NASA’s OSIRIS-REx is on its way back to Earth to deliver its precious cargo, soil from asteroid Bennu. But after the spacecraft delivers the capsule, it has a new mission: Exploring asteroid Apophis, a hazardous Near-Earth Object.
Apophis has been in the news since its discovery because orbital estimations back in 2004 suggested that it might impact Earth. We now know that we are safe from it for at least a century, and given its occasional close proximity to our planet, it’s an interesting object to study.
The mission has also got a new name, going from OSIRIS-REx to OSIRIS-APEX. The current team will be split, with some members focusing on sample analysis and others working on the new mission. The sample return will continue to be led by current principal investigator Dante Lauretta, while the mission deputy Dani DellaGiustina, will become the principal investigator of OSIRIS-APEX
"Apophis is one of the most infamous asteroids," DellaGiustina said in a statement.
"When it was first discovered in 2004, there was concern that it would impact the Earth in 2029 during its close approach. That risk was retired after subsequent observations, but it will be the closest an asteroid of this size has gotten in the 50 or so years asteroids have been closely tracked, or for the next 100 years of asteroids we have discovered so far. It gets within one-tenth the distance between the Earth and moon during the 2029 encounter. People in Europe and Africa will be able to see it with the naked eye, that's how close it will get. We were stoked to find out the mission was extended."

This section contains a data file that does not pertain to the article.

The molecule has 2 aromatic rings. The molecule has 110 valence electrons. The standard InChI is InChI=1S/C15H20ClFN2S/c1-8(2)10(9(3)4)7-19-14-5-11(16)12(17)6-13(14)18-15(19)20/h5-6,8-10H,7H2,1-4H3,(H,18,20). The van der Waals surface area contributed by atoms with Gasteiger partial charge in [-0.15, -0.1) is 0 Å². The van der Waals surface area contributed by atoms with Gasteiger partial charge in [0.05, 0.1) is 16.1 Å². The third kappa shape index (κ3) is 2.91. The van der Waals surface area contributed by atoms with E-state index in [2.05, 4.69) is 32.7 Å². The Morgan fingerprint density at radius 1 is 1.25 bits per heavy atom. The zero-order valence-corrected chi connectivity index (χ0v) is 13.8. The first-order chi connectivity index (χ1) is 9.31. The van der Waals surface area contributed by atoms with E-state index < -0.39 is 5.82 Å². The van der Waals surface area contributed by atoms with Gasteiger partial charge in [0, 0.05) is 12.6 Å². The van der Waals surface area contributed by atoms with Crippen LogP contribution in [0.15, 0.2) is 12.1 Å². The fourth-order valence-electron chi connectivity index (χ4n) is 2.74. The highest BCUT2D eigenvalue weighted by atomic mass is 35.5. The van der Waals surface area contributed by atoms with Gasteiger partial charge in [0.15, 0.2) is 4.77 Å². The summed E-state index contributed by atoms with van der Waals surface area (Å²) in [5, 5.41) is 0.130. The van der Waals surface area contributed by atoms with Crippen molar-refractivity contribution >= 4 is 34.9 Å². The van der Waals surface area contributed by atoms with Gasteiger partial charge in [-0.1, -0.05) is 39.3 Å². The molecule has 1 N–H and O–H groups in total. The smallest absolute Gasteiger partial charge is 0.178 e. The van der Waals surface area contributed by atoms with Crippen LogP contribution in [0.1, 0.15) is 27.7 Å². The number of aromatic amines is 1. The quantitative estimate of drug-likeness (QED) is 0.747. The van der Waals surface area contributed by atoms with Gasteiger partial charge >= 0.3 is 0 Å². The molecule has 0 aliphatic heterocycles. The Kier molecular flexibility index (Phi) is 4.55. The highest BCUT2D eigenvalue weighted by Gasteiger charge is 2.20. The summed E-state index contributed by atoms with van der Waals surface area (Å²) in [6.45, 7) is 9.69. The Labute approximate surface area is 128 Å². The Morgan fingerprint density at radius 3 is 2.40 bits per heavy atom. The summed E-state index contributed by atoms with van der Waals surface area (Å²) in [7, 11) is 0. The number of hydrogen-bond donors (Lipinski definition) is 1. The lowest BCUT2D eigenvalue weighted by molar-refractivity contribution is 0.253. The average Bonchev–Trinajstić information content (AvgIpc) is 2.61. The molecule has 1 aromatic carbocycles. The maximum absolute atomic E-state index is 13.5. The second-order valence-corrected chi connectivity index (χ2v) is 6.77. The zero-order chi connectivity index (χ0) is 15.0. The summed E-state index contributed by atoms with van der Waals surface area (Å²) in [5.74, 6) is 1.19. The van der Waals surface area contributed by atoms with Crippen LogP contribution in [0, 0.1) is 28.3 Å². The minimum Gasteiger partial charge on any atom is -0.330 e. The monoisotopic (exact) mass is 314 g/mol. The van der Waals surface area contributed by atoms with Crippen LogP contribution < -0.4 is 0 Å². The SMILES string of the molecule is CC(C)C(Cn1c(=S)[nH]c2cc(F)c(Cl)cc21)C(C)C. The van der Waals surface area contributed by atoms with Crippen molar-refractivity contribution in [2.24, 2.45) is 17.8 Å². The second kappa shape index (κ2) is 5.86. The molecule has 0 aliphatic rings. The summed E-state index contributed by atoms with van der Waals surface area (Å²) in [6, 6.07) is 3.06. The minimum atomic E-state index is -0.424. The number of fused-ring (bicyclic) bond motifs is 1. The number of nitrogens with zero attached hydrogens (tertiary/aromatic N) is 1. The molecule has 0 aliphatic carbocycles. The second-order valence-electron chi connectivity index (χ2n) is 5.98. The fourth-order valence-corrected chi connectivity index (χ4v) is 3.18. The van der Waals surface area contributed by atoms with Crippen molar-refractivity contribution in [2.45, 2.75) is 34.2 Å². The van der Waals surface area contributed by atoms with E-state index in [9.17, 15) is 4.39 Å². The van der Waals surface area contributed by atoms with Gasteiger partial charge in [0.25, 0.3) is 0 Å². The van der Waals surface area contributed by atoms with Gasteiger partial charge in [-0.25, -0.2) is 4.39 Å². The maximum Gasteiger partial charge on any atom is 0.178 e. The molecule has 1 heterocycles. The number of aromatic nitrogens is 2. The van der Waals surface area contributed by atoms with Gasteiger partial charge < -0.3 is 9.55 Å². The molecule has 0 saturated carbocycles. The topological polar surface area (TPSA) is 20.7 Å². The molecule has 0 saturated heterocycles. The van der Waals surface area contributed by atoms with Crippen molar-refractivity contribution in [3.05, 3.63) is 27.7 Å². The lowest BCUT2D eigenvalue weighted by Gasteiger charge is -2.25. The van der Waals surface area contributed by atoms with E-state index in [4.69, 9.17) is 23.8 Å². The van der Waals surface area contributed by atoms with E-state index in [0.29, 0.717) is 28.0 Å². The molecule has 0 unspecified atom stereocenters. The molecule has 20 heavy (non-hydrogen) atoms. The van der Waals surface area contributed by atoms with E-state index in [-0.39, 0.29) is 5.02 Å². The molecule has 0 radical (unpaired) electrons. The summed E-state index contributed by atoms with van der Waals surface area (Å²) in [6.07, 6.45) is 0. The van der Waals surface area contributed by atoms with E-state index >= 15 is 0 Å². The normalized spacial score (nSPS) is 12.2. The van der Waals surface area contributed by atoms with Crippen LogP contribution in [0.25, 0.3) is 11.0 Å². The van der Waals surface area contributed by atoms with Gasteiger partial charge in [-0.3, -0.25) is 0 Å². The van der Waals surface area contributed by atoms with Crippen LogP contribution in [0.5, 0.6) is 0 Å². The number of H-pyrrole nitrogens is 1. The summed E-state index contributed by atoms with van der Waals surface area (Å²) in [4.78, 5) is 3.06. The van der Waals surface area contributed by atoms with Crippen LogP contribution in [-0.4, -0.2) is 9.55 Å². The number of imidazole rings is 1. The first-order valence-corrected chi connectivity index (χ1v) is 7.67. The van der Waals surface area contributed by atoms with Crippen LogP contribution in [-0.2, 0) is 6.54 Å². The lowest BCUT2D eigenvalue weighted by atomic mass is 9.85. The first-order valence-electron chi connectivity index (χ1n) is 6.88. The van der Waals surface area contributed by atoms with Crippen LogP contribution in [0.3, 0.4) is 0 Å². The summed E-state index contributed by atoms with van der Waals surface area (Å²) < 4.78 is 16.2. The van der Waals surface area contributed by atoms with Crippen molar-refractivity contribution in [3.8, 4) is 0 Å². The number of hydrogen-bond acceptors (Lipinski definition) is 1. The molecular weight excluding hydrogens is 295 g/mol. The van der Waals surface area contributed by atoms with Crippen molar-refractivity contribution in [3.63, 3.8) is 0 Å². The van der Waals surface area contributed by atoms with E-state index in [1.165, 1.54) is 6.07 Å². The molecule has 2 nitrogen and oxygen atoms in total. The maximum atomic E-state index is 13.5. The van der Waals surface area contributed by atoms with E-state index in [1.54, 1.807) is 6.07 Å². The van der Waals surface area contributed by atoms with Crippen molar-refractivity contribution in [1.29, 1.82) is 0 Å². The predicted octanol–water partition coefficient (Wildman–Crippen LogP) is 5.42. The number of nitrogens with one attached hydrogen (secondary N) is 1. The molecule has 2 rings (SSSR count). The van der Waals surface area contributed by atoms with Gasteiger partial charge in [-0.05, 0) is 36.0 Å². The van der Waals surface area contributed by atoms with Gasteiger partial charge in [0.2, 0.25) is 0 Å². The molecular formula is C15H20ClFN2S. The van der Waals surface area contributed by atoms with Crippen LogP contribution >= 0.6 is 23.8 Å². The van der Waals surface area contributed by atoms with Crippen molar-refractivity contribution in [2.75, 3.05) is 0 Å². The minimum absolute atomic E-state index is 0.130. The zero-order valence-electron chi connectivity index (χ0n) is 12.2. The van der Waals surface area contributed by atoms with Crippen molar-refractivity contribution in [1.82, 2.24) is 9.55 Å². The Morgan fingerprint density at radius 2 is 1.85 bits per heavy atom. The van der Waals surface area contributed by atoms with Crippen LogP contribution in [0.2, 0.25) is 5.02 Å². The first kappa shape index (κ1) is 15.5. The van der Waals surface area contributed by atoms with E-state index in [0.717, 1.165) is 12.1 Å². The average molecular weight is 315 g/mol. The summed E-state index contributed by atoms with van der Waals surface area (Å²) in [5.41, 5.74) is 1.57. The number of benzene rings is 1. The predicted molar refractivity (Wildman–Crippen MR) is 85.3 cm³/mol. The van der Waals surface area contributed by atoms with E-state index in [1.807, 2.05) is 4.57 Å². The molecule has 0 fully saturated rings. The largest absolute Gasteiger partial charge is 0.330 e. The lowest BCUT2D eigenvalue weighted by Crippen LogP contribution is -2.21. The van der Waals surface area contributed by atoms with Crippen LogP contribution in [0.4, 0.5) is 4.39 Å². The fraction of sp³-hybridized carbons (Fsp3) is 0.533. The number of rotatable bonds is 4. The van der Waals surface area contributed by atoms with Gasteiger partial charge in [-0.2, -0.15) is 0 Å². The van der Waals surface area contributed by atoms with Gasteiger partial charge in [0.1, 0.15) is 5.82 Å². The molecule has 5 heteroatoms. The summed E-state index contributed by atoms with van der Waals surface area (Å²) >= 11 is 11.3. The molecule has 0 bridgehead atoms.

The first-course correction maneuver will happen in October 2023, about a month after dropping off its sample. The spacecraft will slowly orbit around the Sun for a few years before its rendezvous with Apophis on April 21, 2029, just a week or so after the asteroid passes close to Earth. It will study the asteroid for 18 months.
"OSIRIS-APEX is a manifestation of a core objective of our mission to enable the next generation of leadership in space exploration. I couldn't be prouder of Dani and the APEX team," Lauretta said. "Dani first started working with us in 2005 as an undergraduate student. To see her take on the leadership of the mission to asteroid Apophis demonstrates the outstanding educational opportunities at the University of Arizona."
NASA’s OSIRIS-REx is a mission of records. The spacecraft broke the record for the smallest object ever orbited by a spacecraft, as well as getting the record for the closest orbit, reaching just 690 meters (2,264 feet) from the asteroid's center.